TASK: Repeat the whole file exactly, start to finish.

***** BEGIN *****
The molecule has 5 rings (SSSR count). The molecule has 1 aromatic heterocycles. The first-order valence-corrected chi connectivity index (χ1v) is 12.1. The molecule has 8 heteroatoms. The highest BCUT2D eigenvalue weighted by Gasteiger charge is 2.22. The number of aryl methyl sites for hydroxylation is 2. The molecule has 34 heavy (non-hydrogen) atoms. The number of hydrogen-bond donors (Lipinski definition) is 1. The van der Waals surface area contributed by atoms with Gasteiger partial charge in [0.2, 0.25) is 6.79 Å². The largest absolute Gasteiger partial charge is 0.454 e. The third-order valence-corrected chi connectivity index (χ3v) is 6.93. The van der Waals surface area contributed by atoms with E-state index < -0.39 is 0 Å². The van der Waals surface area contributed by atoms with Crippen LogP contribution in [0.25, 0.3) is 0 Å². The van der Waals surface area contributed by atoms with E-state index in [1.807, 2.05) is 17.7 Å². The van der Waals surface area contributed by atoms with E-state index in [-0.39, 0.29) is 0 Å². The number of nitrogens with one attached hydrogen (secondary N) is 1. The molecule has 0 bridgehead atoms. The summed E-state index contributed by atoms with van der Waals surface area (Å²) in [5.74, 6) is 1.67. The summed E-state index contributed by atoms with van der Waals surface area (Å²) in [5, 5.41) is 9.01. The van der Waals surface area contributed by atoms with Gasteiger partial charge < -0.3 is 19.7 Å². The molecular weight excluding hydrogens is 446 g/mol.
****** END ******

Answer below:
The molecule has 5 rings (SSSR count). The molecule has 1 aromatic heterocycles. The first-order valence-corrected chi connectivity index (χ1v) is 12.1. The molecule has 8 heteroatoms. The highest BCUT2D eigenvalue weighted by Gasteiger charge is 2.22. The number of aryl methyl sites for hydroxylation is 2. The molecule has 34 heavy (non-hydrogen) atoms. The number of hydrogen-bond donors (Lipinski definition) is 1. The van der Waals surface area contributed by atoms with Gasteiger partial charge in [0.2, 0.25) is 6.79 Å². The largest absolute Gasteiger partial charge is 0.454 e. The third-order valence-corrected chi connectivity index (χ3v) is 6.93. The van der Waals surface area contributed by atoms with E-state index < -0.39 is 0 Å². The van der Waals surface area contributed by atoms with Crippen LogP contribution in [0.25, 0.3) is 0 Å². The van der Waals surface area contributed by atoms with E-state index in [1.807, 2.05) is 17.7 Å². The van der Waals surface area contributed by atoms with E-state index in [-0.39, 0.29) is 0 Å². The number of nitrogens with one attached hydrogen (secondary N) is 1. The molecule has 0 bridgehead atoms. The summed E-state index contributed by atoms with van der Waals surface area (Å²) in [5.74, 6) is 1.67. The summed E-state index contributed by atoms with van der Waals surface area (Å²) in [5, 5.41) is 9.01. The van der Waals surface area contributed by atoms with Gasteiger partial charge < -0.3 is 19.7 Å². The molecular weight excluding hydrogens is 446 g/mol.